Take a look at the thermostat in your house and see how low it can be set. It’s probably 60°F, the standard for thermostats. That’s uncomfortably cool for most occasions, but it does make it sound like your air conditioner is powerful enough to always be able to lower your home’s indoor temperature that far. No matter how hot it gets outside, you can always have your home feel extra cool.
Except that’s not how an air conditioner works. There are limits on how much cooling an AC can provide a house, and in this post we’re going to look at what it is. You can use this information to help you find the right settings for your thermostat during summer.
The Temperature Differential of an Air Conditioner
An air conditioner isn’t just limited by the lowest setting on the thermostat. That setting tells the air conditioner when to shut off, but it doesn’t mean the air conditioner can actually reach that lower temperature. The AC has another limitation, which is its temperature differential.
This is an HVAC industry term for how much an air conditioning system can change the temperature of the incoming air. Another way to think of it is how much lower the AC can make the temperature inside a house compared to the outdoor temperature. Although commercial and industrial ACs may have higher temperature differentials, for a residential central AC the temperature differential is 20°F. So you can expect to have, at maximum, a home that’s 20°F cooler than the outside temperature (although there are other factors involved in cooling a house, such as the insulation that keeps heat out).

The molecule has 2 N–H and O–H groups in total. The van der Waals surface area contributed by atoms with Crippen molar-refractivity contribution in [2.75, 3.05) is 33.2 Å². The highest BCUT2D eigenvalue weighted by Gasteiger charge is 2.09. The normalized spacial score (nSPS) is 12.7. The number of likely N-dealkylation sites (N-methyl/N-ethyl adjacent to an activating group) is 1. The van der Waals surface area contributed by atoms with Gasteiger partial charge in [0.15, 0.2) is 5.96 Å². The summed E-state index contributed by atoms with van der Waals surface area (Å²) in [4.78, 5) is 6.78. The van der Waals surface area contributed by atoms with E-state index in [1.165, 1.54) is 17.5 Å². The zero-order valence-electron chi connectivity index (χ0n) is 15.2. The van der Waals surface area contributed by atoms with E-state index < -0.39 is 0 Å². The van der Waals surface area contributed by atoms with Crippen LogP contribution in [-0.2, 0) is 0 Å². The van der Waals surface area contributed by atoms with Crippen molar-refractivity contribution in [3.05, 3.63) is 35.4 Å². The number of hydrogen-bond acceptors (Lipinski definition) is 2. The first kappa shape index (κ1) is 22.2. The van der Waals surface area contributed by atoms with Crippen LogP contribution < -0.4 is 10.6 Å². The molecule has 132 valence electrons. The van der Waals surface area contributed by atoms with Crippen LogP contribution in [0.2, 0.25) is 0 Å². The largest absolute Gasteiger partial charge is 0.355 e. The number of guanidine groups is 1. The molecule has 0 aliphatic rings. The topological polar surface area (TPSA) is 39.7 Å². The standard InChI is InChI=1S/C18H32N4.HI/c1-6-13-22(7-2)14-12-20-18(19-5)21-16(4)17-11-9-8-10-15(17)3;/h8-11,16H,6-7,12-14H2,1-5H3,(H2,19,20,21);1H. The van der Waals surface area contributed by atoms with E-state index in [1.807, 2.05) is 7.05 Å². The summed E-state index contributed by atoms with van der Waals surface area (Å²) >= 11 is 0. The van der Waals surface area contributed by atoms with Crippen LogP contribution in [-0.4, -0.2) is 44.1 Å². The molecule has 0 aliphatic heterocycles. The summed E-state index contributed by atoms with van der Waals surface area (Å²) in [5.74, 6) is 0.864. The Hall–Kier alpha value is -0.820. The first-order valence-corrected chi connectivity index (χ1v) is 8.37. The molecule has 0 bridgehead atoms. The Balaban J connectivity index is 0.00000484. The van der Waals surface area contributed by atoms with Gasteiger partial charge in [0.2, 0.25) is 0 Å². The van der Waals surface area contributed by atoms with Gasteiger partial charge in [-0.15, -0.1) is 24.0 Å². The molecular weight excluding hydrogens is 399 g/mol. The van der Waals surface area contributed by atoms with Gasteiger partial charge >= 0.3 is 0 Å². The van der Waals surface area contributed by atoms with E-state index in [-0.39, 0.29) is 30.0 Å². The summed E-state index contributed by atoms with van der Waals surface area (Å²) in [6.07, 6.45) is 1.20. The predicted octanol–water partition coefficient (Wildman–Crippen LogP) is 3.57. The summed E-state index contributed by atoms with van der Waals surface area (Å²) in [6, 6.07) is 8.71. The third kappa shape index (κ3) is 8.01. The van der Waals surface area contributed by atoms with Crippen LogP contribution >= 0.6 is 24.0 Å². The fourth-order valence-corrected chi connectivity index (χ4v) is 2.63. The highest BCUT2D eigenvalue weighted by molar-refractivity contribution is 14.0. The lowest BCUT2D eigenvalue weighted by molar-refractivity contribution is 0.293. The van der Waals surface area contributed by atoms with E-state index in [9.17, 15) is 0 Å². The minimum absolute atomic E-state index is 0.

Using the Temperature Differential When Cooling Your Home
Imagine a standard warm summer day with an outdoor temperature of 88°F. How cool can the AC make your home? It can get it down to 68°F, which is enough for most people to feel cool. It might even be too cool since the energy-saving thermostat setting the US Department of Energy recommends is 78°F. When you keep the thermostat set at 78°F during the day when people are home, the AC can easily manage outdoor temperatures up to 98°F. (As we mentioned before, good insulation in a home will make it easier to handle the heat.)
When a serious heatwave strikes and the outdoor temperature rises above 100°F, we recommend you nudge up the thermostat to around 80°F. Don’t lower it more in reaction to the heat. This is a common mistake. The AC won’t give you more cool air or perform faster. Because of the temperature differential, it will keep running and running as it tries to reach a temperature that’s out of its range. That means huge electrical bills for no actual benefit, and it puts the AC at a higher danger of overheating and breaking down.